A compelling novel about the influence of the bleak landscape of Drybread and of a journalist who becomes personally involved with the story he's investigating there.
A graveyard is all that's left of the remote Central Otago settlement of Drybread, which miners, often hungry and disappointed, once searched for gold. It is to an old cottage nearby that Penny Maine-King flees with her young son, defying a Californian court order awarding custody of the child to her estranged husband. And seeking her in this austere, burnt country is journalist Theo Esler. He is after a story, but he discovers something far more personal and significant.
Drybread, Owen Marshall's third novel, is a moving study of love and disappointment, of the harm we do to each other, knowingly and unknowingly, of the power and significance of landscape in our lives. Rich and subtle, it is a compelling book from one of this country's finest writers.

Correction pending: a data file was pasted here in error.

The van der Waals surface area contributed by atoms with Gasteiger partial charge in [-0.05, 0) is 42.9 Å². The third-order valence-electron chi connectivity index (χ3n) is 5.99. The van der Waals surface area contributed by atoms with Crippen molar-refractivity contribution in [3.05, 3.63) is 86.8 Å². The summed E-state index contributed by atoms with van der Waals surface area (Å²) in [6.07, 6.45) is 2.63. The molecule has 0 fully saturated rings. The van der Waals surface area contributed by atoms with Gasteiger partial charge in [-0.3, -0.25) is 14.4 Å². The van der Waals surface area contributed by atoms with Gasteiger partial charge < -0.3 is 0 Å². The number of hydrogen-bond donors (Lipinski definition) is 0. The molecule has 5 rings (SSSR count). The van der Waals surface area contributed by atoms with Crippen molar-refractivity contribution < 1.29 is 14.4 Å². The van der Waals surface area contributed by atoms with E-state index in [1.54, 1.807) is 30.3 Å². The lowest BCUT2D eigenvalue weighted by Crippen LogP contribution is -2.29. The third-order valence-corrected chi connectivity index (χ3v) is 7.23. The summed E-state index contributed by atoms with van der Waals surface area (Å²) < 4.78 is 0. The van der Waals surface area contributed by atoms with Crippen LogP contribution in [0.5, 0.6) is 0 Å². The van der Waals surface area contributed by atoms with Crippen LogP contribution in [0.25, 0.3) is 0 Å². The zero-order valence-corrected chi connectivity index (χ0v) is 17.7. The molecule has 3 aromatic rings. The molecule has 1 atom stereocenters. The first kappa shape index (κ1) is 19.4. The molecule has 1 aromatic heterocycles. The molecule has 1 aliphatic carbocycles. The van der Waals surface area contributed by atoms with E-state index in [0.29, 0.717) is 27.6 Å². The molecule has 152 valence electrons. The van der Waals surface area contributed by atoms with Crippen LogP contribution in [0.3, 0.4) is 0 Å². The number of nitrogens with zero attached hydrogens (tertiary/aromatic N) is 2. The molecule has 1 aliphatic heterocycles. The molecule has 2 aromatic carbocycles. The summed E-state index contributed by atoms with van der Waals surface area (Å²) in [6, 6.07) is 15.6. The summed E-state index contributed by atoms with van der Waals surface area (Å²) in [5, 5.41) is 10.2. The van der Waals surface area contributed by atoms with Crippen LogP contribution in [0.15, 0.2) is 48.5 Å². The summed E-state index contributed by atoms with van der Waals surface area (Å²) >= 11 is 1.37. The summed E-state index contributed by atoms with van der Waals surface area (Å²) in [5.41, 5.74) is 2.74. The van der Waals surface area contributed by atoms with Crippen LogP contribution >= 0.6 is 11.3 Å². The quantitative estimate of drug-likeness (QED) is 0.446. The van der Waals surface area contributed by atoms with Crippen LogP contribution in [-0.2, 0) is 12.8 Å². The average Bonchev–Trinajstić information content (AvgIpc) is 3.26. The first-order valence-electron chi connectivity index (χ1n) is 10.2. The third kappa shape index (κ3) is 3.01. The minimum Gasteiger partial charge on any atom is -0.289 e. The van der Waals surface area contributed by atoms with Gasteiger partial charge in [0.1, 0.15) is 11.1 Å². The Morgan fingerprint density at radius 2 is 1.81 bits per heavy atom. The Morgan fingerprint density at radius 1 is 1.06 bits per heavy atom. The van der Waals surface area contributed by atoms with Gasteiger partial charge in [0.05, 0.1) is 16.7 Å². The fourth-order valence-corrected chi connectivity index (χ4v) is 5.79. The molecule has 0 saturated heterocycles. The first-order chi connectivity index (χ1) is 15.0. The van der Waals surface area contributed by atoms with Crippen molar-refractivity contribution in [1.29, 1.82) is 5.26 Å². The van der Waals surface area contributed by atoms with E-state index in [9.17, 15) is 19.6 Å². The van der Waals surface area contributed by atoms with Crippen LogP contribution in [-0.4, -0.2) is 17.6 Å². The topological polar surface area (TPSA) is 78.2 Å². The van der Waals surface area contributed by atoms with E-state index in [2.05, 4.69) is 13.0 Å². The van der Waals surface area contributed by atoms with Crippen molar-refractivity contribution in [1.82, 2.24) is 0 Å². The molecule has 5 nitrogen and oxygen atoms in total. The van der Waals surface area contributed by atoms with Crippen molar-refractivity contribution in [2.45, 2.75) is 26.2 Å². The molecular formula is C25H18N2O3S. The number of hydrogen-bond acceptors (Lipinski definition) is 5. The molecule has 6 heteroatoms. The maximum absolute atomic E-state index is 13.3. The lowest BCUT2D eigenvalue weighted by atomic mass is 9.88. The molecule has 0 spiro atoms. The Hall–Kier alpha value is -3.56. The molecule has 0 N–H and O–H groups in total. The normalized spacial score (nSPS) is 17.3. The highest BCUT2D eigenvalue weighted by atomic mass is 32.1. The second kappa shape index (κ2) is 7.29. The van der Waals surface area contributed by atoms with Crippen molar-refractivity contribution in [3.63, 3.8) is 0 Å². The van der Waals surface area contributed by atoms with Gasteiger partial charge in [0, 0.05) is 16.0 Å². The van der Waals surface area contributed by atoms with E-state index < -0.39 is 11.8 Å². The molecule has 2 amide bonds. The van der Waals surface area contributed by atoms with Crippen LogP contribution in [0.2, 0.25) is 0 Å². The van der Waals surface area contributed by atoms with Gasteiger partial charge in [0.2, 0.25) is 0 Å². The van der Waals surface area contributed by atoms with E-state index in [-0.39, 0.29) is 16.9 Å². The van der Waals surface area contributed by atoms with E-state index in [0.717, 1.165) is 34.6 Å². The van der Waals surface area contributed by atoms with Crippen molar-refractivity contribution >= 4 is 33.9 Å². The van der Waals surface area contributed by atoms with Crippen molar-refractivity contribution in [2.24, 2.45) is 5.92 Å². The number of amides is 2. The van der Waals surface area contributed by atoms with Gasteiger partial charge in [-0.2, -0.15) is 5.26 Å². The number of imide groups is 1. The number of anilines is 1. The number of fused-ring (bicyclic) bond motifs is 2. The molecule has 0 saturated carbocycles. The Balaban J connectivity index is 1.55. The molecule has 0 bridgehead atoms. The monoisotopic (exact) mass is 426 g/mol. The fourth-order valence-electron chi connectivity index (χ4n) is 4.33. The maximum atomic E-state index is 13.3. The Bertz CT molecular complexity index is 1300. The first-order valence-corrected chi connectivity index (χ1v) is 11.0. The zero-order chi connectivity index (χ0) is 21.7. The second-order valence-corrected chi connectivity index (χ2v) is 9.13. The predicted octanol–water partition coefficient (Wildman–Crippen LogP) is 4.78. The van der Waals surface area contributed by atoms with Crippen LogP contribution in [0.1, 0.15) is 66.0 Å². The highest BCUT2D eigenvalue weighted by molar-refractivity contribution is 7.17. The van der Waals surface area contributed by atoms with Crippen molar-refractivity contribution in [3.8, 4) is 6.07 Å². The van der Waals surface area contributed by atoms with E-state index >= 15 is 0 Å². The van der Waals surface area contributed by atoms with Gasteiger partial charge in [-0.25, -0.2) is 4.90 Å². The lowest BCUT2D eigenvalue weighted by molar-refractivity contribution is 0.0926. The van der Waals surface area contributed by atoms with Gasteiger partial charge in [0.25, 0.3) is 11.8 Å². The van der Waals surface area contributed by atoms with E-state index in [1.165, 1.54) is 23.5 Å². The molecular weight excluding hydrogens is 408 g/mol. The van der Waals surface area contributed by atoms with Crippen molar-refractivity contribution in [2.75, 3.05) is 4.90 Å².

'Marshall is held in uncommon affection by New Zealand readers - generally we admire and respect rather than love our writers.' - Peter Simpson, New Zealand Listener
'I'm an admirer of Owen Marshall's literature, with my favourite stories, chapters, etc.' - Janet Frame
'Among active New Zealand writers only Maurice Gee writes with comparable - and equally unfashionable - moral and psychological weight.' - Lawrence Jones
'I find myself exclaiming over and again with delight at the precision, the beauty, the near perfection of his writing.' - Fiona Kidman, The Dominion.